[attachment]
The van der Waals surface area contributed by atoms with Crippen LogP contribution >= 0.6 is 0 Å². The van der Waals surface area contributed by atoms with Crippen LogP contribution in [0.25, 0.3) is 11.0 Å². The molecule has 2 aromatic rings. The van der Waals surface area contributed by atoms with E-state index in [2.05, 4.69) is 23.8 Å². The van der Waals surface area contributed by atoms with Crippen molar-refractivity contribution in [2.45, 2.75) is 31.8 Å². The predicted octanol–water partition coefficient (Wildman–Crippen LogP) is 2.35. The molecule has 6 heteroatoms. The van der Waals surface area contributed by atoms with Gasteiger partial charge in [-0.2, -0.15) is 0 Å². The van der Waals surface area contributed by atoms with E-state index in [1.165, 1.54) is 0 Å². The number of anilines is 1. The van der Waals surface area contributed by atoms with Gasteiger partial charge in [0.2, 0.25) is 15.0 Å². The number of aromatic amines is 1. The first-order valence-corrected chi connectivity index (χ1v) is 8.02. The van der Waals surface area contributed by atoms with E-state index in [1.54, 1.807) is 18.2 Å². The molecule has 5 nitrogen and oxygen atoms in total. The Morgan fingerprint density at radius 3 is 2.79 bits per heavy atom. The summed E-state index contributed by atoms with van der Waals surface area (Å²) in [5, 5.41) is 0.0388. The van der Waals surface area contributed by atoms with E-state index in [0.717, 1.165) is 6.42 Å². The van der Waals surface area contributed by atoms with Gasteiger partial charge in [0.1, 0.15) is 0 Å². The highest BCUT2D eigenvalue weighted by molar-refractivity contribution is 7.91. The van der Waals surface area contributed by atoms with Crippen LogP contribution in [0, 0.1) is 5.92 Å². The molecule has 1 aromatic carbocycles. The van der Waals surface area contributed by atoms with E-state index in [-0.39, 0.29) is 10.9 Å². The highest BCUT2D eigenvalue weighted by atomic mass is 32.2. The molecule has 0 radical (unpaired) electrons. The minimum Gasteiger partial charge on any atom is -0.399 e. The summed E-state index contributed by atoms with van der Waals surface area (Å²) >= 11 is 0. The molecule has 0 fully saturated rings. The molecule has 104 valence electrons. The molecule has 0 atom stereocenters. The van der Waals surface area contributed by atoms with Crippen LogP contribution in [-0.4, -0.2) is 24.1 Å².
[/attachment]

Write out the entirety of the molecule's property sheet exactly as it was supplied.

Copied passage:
The van der Waals surface area contributed by atoms with Crippen LogP contribution >= 0.6 is 0 Å². The van der Waals surface area contributed by atoms with Crippen LogP contribution in [0.25, 0.3) is 11.0 Å². The molecule has 2 aromatic rings. The van der Waals surface area contributed by atoms with E-state index in [2.05, 4.69) is 23.8 Å². The van der Waals surface area contributed by atoms with Crippen molar-refractivity contribution in [2.45, 2.75) is 31.8 Å². The predicted octanol–water partition coefficient (Wildman–Crippen LogP) is 2.35. The molecule has 6 heteroatoms. The van der Waals surface area contributed by atoms with Gasteiger partial charge in [-0.2, -0.15) is 0 Å². The van der Waals surface area contributed by atoms with E-state index in [1.165, 1.54) is 0 Å². The number of anilines is 1. The van der Waals surface area contributed by atoms with Gasteiger partial charge in [0.2, 0.25) is 15.0 Å². The number of aromatic amines is 1. The first-order valence-corrected chi connectivity index (χ1v) is 8.02. The van der Waals surface area contributed by atoms with E-state index in [1.54, 1.807) is 18.2 Å². The molecule has 5 nitrogen and oxygen atoms in total. The Morgan fingerprint density at radius 3 is 2.79 bits per heavy atom. The summed E-state index contributed by atoms with van der Waals surface area (Å²) in [5, 5.41) is 0.0388. The van der Waals surface area contributed by atoms with E-state index in [0.717, 1.165) is 6.42 Å². The van der Waals surface area contributed by atoms with Gasteiger partial charge in [0.1, 0.15) is 0 Å². The highest BCUT2D eigenvalue weighted by molar-refractivity contribution is 7.91. The van der Waals surface area contributed by atoms with Crippen LogP contribution in [0, 0.1) is 5.92 Å². The molecule has 1 aromatic carbocycles. The van der Waals surface area contributed by atoms with E-state index in [-0.39, 0.29) is 10.9 Å². The highest BCUT2D eigenvalue weighted by atomic mass is 32.2. The molecule has 0 radical (unpaired) electrons. The minimum Gasteiger partial charge on any atom is -0.399 e. The summed E-state index contributed by atoms with van der Waals surface area (Å²) >= 11 is 0. The molecule has 0 fully saturated rings. The molecule has 104 valence electrons. The molecule has 0 atom stereocenters. The van der Waals surface area contributed by atoms with Crippen LogP contribution in [-0.4, -0.2) is 24.1 Å².